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The Spokesman-Review Newspaper
Spokane, Washington  Est. May 19, 1883

STA proposes capping fares, allowing mobile payments

STA is proposing a new system that would cap fares for riders.   (COLIN MULVANY)

The Spokane Transit Authority is proposing a new fare system that would ensure riders never pay more than they need to.

The proposed policy, which the STA Board is expected to consider in January, also would allow contactless payment through mobile phones for the first time in the transit system’s history.

Customers also would be allowed to manage their accounts from anywhere online and add cash to their STA Smart Card or mobile phone.

The transit authority also plans to roll out a new suite of discount options for various riders.

The changes are meant to encourage more people to use payment methods like Smart Cards and mobile phones and rely less on cash, which takes longer to insert into the fare boxes aboard STA buses.

The more customers slowly insert coins or dollar bills, the more delays STA buses and their riders experience. That doesn’t mean STA will eliminate cash payment as an option, but STA will try to make it easier for riders to pick an alternative.

Fare capping

The concept of fare capping is essentially to ensure a rider always gets the best deal available to them based on how often they ride the bus.

Under the new fare capping system, a rider would never pay more than $4 – the current cost of a standard day pass – even if they ride 20 times in a day. And if a rider uses the bus 25 times in a month, charges would max out at the $60 cost of a monthly pass for a standard rider.

The pay-as-you-go system – implemented through Smart Cards and mobile phone payments – also would save customers who pay for a monthly pass only to end up using it a handful of times.

“Nobody has to figure out which pass they should get, because you’re just deducting that $2 or $1 (for a reduced fare) from your account each time you ride the bus,” Brandon Rapez-Betty, STA’s director of communications and customer service, explained in a presentation to the Spokane City Council this month.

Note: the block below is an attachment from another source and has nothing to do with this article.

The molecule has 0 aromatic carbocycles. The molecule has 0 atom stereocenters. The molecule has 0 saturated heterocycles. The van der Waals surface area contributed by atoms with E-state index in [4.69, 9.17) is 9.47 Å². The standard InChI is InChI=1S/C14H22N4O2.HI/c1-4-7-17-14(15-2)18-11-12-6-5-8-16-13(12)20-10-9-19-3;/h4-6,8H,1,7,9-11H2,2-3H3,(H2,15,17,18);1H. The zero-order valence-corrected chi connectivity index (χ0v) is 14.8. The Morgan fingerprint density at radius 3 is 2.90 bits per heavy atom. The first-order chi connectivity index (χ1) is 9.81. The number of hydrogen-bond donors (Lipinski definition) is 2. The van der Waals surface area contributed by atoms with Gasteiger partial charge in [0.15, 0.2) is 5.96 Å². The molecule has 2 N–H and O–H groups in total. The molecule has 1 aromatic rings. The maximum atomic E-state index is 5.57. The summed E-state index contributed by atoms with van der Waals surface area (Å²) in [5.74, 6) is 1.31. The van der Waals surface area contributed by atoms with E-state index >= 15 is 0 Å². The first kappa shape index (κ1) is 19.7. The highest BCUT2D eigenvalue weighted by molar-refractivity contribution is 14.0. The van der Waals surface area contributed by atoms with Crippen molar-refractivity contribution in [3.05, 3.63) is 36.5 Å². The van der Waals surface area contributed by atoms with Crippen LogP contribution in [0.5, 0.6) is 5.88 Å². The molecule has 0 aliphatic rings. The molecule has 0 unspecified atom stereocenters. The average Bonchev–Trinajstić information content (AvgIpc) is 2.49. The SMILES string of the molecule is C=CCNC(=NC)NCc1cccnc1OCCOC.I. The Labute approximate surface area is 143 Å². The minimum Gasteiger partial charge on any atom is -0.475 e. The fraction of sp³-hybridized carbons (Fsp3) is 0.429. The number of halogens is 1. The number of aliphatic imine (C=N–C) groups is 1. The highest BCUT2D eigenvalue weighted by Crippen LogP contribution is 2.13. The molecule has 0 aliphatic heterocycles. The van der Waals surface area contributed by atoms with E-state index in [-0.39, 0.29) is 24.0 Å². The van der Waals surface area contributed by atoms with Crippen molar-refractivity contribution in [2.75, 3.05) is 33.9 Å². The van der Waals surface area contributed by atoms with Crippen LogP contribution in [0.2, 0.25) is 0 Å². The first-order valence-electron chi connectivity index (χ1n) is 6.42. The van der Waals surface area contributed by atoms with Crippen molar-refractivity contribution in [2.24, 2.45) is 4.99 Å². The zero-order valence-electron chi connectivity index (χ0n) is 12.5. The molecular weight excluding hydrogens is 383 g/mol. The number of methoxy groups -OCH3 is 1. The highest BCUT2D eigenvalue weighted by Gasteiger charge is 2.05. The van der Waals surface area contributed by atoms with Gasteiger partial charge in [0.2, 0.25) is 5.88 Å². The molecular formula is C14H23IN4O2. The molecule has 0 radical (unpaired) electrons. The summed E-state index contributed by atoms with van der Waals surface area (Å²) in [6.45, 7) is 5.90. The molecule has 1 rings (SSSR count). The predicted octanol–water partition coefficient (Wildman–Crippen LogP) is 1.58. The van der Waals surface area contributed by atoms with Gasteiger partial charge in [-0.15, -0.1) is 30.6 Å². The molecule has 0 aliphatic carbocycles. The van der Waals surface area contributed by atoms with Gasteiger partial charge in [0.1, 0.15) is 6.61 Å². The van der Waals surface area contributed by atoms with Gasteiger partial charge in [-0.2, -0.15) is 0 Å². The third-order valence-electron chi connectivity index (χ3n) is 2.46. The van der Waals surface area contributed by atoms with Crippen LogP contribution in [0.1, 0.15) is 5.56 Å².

Though some have pushed STA to eliminate fares, including Spokane City Councilwoman Kate Burke, the agency has no plans to do so, Rapez-Betty said.

Fares traditionally account for about 20% of the service’s annual revenue, although that figure has dropped in recent years. During the pandemic, fares were temporarily eliminated to allow passengers to board from the rear doors and avoid close interaction with drivers.


STA also plans to offer a new 50% discount to active military members and veterans. The same discount would be offered to young people from 13 to 18 years old.

Passengers from 6 to 12 years old would be allowed to ride for free, but they would still have to use a fare card.

Under the new plan, students in an educational or training program would be eligible for a 20% discount regardless of what institution they attend. Under the current system, schools and colleges are required to sign up for the program and offer the discount to its students. That would no longer be the case.

Most college students still would be eligible for free rides under STA’s Universal Transit Access Pass Program.

Retail outlets

As it asks more customers to pre-load cash onto a card, STA wants to offer them more physical locations to do so. By partnering with a gift card company, STA hopes to bring more retail outlets on board with its service.

STA is asking the public for input on its plan through an online survey, which can be accessed at

Although a vote on the plan is expected in January, it likely would not begin to be implemented until October of next year, Rapez-Betty said.